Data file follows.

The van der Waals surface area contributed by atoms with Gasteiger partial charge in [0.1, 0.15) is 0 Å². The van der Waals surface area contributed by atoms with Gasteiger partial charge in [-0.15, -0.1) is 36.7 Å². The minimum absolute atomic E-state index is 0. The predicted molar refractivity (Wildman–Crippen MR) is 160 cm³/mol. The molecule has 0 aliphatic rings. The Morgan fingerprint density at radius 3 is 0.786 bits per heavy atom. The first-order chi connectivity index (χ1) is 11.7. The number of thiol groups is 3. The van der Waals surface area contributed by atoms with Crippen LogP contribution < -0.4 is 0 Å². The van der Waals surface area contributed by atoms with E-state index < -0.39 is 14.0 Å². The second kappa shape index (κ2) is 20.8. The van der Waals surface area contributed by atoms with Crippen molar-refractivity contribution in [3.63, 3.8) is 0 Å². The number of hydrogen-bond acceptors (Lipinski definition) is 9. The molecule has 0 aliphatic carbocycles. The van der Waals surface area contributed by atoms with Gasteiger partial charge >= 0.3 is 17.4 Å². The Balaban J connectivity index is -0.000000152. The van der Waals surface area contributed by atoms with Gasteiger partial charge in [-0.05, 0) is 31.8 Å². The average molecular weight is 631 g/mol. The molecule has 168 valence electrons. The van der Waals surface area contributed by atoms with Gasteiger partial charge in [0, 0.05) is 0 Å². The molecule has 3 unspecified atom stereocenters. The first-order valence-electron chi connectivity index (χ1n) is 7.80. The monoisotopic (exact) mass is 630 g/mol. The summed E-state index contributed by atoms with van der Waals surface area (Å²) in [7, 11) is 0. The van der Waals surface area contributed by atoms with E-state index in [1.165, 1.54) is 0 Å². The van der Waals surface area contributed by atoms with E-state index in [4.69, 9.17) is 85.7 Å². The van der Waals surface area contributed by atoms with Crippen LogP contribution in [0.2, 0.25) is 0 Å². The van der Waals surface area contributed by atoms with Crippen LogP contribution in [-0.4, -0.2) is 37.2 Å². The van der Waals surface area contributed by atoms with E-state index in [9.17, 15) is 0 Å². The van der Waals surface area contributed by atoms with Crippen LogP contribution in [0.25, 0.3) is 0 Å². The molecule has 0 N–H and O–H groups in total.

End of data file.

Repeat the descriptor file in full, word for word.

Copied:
The van der Waals surface area contributed by atoms with Gasteiger partial charge in [0.1, 0.15) is 0 Å². The van der Waals surface area contributed by atoms with Gasteiger partial charge in [-0.15, -0.1) is 36.7 Å². The minimum absolute atomic E-state index is 0. The predicted molar refractivity (Wildman–Crippen MR) is 160 cm³/mol. The molecule has 0 aliphatic rings. The Morgan fingerprint density at radius 3 is 0.786 bits per heavy atom. The first-order chi connectivity index (χ1) is 11.7. The number of thiol groups is 3. The van der Waals surface area contributed by atoms with Crippen LogP contribution < -0.4 is 0 Å². The van der Waals surface area contributed by atoms with E-state index < -0.39 is 14.0 Å². The second kappa shape index (κ2) is 20.8. The van der Waals surface area contributed by atoms with Crippen molar-refractivity contribution in [3.63, 3.8) is 0 Å². The number of hydrogen-bond acceptors (Lipinski definition) is 9. The molecule has 0 aliphatic carbocycles. The van der Waals surface area contributed by atoms with Gasteiger partial charge >= 0.3 is 17.4 Å². The Balaban J connectivity index is -0.000000152. The van der Waals surface area contributed by atoms with Gasteiger partial charge in [-0.05, 0) is 31.8 Å². The average molecular weight is 631 g/mol. The molecule has 168 valence electrons. The van der Waals surface area contributed by atoms with Gasteiger partial charge in [0, 0.05) is 0 Å². The molecule has 3 unspecified atom stereocenters. The first-order valence-electron chi connectivity index (χ1n) is 7.80. The monoisotopic (exact) mass is 630 g/mol. The summed E-state index contributed by atoms with van der Waals surface area (Å²) in [7, 11) is 0. The van der Waals surface area contributed by atoms with E-state index in [1.165, 1.54) is 0 Å². The van der Waals surface area contributed by atoms with E-state index in [4.69, 9.17) is 85.7 Å². The van der Waals surface area contributed by atoms with Crippen LogP contribution in [0.2, 0.25) is 0 Å². The van der Waals surface area contributed by atoms with Crippen LogP contribution in [-0.4, -0.2) is 37.2 Å². The van der Waals surface area contributed by atoms with E-state index in [9.17, 15) is 0 Å². The van der Waals surface area contributed by atoms with Crippen LogP contribution in [0.25, 0.3) is 0 Å². The molecule has 0 N–H and O–H groups in total.